Tisha B’av is one of only two major fasts in the Jewish calendar, the other being Yom Kippur. It is a day of mourning where we refrain from eating and drinking.
The first nine days of the Jewish month of Av are days of acute mourning. The nine days, as they are known in the Jewish calendar are so sad, that Jewish people historically have refrained from eating meat (or chicken) and drinking wine during this time. These nine days lead us into the height of our mourning with a fast day on the ninth of Av, which commemorates the destruction of the second temple, by the Romans, in 70 CE.
Tisha B’av literally means the 9th of the Hebrew month of Av, it is usually falls in July or August.
The nine days leading up to Tisha B’av are also days of mourning when we do not eat any meat.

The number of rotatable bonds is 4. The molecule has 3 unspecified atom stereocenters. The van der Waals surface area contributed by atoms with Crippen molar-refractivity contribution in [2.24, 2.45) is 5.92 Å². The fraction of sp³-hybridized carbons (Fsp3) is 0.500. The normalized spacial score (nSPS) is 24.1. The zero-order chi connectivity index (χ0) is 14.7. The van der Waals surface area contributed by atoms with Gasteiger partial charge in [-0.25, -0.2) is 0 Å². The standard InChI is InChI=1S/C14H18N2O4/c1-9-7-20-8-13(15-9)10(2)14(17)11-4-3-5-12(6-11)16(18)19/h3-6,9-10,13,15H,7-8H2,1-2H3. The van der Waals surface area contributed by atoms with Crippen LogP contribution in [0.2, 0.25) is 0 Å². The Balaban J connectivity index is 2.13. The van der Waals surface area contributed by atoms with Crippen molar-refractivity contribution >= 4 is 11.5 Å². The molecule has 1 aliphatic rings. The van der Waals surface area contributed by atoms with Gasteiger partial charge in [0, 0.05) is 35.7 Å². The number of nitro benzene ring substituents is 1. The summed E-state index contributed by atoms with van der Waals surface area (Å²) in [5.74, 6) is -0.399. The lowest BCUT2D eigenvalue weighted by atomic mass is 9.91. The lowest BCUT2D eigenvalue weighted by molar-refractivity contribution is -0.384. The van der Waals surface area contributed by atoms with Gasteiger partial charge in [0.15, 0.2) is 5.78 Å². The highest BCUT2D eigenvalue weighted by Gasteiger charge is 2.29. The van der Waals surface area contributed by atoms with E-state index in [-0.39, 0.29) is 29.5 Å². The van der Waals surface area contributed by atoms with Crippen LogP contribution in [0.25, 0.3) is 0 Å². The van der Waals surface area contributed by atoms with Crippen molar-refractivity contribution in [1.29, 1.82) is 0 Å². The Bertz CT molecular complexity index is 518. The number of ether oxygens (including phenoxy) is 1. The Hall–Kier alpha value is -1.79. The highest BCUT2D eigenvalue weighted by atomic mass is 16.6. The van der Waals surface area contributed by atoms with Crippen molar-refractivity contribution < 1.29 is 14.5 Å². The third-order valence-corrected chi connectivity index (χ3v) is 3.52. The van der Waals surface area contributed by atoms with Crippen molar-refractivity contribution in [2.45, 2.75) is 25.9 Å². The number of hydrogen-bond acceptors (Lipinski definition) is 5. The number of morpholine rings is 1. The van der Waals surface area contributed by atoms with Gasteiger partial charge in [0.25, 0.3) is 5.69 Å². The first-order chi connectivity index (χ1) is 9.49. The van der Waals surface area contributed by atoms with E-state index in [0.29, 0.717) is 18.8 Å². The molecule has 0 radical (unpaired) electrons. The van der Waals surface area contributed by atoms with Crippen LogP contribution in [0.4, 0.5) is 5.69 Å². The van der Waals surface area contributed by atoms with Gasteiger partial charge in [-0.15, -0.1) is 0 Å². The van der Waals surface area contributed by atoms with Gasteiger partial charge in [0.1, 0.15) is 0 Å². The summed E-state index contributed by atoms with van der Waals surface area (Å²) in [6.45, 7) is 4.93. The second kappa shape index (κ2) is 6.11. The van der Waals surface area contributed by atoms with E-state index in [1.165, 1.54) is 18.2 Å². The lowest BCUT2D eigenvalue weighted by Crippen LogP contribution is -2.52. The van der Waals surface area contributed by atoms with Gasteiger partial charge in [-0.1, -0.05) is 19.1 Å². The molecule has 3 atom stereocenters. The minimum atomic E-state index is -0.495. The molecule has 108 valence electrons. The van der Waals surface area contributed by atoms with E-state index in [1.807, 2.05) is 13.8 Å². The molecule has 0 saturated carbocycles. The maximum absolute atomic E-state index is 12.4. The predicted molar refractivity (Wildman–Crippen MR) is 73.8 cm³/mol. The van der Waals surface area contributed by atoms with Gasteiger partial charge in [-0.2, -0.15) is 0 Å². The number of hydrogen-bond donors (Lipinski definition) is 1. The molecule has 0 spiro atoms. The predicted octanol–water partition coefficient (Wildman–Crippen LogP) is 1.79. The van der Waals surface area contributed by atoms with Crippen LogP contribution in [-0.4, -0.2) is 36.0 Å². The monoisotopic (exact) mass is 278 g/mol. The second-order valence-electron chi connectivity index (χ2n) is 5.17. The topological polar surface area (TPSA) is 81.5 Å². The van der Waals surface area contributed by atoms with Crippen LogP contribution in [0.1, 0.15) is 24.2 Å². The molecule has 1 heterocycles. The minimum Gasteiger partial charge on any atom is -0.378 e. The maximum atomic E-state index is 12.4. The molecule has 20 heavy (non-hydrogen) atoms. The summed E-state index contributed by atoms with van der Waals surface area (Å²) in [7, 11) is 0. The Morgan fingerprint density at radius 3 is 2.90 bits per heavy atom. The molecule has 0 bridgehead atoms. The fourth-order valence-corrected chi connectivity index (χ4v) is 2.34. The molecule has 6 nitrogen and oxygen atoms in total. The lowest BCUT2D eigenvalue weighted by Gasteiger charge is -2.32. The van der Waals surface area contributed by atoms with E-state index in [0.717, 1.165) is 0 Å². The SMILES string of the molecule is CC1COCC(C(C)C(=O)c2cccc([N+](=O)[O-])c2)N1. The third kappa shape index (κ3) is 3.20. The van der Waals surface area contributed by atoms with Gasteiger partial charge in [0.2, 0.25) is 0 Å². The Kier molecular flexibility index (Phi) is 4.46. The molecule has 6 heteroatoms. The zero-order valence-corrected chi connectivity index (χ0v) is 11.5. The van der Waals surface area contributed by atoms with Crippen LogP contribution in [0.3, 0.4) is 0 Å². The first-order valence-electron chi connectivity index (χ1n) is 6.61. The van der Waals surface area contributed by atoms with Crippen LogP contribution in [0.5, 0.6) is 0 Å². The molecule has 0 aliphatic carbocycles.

The final meal before Tisha B’av (“Seudah Mafseket”) is eaten in a state of "mourning", sitting on the floor, eating a piece of bread and a hardboiled egg with some ashes.
The reason such foods are eaten by mourners is to remind us that death and mourning is part the circle of life. Just as bad times come around in our lives, so too good times are sure to follow.
On the eve of Tisha B’av we read the book of Eicha, Lamentations, and usually do so in the dark by candlelight sitting on the floor. The next day we also sit on the floor until after midday when the mood begins to lighten and we can begin preparing for our break the fast meal.